> deeper aspects of programming (patterns/reusability, XP/agile, true 
> OOP) are in their web-infancy too.
>   The smalltalk community is one of those deep mines of knowledge that 
> could enrich web culture with the mature perspective that decades of 
> experience bring--but it's going to take some flexibility from the 
> smalltalkers. To be honest, I don't see that flexibility in the 
> community, and I think it's the make-or-break question: if the good old 
> way of programming isn't 100% appropriate on the web, is there interest 
> in exploring the new thing? Or is the interest in trying to force the 
> new thing to fit the old way? Right now, I think Seaside is much closer 
> to the latter.
> I sincerely hope that someone can enlighten me as to how seaside is, or 
> is planning to become, accommodating for designers who hand-code XHTML, 
> and the web design agencies that employ them. This is only the first 
> hurdle, but it is I think the toughest, because it requires a 
> fundamental change in perspective.
>   I started studying smalltalk, and have kept at it, because it solves 
> the problem of making sense of the conceptually muddled third-hand OOP 
> of PHP (which I use at work); smalltalk is a profound language, 
> constructed with powerful and simple metaphors, and nothing would make 
> me happier than to do all my programming in it. I want seaside to take 
> me there. Right now, it can't--but it could. Without templating, or 
> some equivalent acknowledgment of the values and needs of the design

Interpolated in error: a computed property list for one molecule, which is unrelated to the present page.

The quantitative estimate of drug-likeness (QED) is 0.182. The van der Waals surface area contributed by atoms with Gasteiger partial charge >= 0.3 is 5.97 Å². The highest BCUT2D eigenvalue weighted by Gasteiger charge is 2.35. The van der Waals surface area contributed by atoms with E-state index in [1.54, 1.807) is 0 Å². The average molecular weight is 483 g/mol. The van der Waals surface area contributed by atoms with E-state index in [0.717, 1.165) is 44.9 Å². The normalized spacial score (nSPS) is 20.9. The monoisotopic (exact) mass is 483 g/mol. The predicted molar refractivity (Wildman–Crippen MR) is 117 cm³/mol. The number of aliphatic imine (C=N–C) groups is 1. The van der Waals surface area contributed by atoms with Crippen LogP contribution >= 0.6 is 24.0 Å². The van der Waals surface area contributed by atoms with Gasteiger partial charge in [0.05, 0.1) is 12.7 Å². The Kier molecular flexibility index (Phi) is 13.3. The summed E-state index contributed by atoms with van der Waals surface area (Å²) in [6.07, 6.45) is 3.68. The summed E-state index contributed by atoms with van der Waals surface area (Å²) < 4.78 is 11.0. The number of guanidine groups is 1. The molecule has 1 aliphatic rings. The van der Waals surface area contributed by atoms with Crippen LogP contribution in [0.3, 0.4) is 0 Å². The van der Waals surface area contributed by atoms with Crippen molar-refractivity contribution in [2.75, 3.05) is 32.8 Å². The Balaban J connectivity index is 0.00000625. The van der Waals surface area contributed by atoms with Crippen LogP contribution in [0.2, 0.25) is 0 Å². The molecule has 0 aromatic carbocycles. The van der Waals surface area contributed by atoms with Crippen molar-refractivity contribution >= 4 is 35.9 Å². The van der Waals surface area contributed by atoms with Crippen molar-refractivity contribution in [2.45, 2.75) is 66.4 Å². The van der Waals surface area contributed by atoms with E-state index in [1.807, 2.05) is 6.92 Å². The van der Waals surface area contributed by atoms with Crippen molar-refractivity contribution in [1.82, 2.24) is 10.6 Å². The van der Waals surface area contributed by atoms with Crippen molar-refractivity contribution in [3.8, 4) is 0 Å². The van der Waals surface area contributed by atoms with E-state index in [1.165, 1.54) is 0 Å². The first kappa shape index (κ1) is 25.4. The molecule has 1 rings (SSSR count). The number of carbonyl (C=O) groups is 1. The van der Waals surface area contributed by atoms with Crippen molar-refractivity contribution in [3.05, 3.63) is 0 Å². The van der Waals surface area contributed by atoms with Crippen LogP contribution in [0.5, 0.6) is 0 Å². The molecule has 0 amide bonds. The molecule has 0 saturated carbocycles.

> field, it most certainly never will. - Jared
> ----- Original Message ----
> From: Julian Fitzell <jfitzell at gmail.com>
> To: Seaside - general discussion <seaside at lists.squeakfoundation.org>
> Sent: Sunday, July 13, 2008 9:46:43 AM
> Subject: Re: [Seaside] About Seaside 3.0
> Yes, I think this is the key point. I think there's a general
> consensus among most Seaside developers at this point that we prefer
> not having a template engine. I hesitate to make a blanket statement
> such as "templates are bad", though, and as Colin said various
> template systems have existed.
> When we started writing Seaside 2 (and again during the first few
> successive minor releases), we concentrated on ensuring a layered
> architecture. The goal was to allow people to use many of the layers
> independently of each other and for alternatives to some of the layers
> to develop.
> In the end, this hasn't really been exercised much but I'm sure the
> boundaries are still defined enough for an interested party to easily
> develop a template system (or resurrect Nori). If that layering has
> become less defined somewhere and prevents doing so, I'm sure there
> would be support for correcting that.
> Julian
> On Sun, Jul 13, 2008 at 10:47 AM, Marcin Tustin <mm3 at zepler.net> wrote:
>> If seaside is truly capable of being integrated with external libraries (and
>> I cast no doubt on this), then it should be possible for the enthusiasts for
>> templates to resurrect the template system, or write their own.
>> On 7/12/08, Ramon Leon <ramon.leon at allresnet.com> wrote:
>>>> I was talking about html templates, because, they are easier
>>>> to build, and read, with css, than the seaside concepts, I think.
>>> Then I agree with Colin, templates are a step backwards, been there, done
>>> that, glad we've moved beyond it.  Templates were never a good idea
>>> because
>>> they force you to mix in some kind of code in with them to do anything at
>>> all interesting, even a simple grid full of data requires at a minimum a
>>> loop construct and html is a horrible syntax for a programming
>>> language.  If
>>> Smalltalk code is capable of representing the exact same data structures
>>> as
>>> html is, then we don't need html, and the tools for dealing with code are
>>> vastly superior to the tools for dealing with html.  Seaside's throwing
>>> out
>>> templates is one of its best and most bold features.
>>> Ramon Leon
>>> http://onsmalltalk.com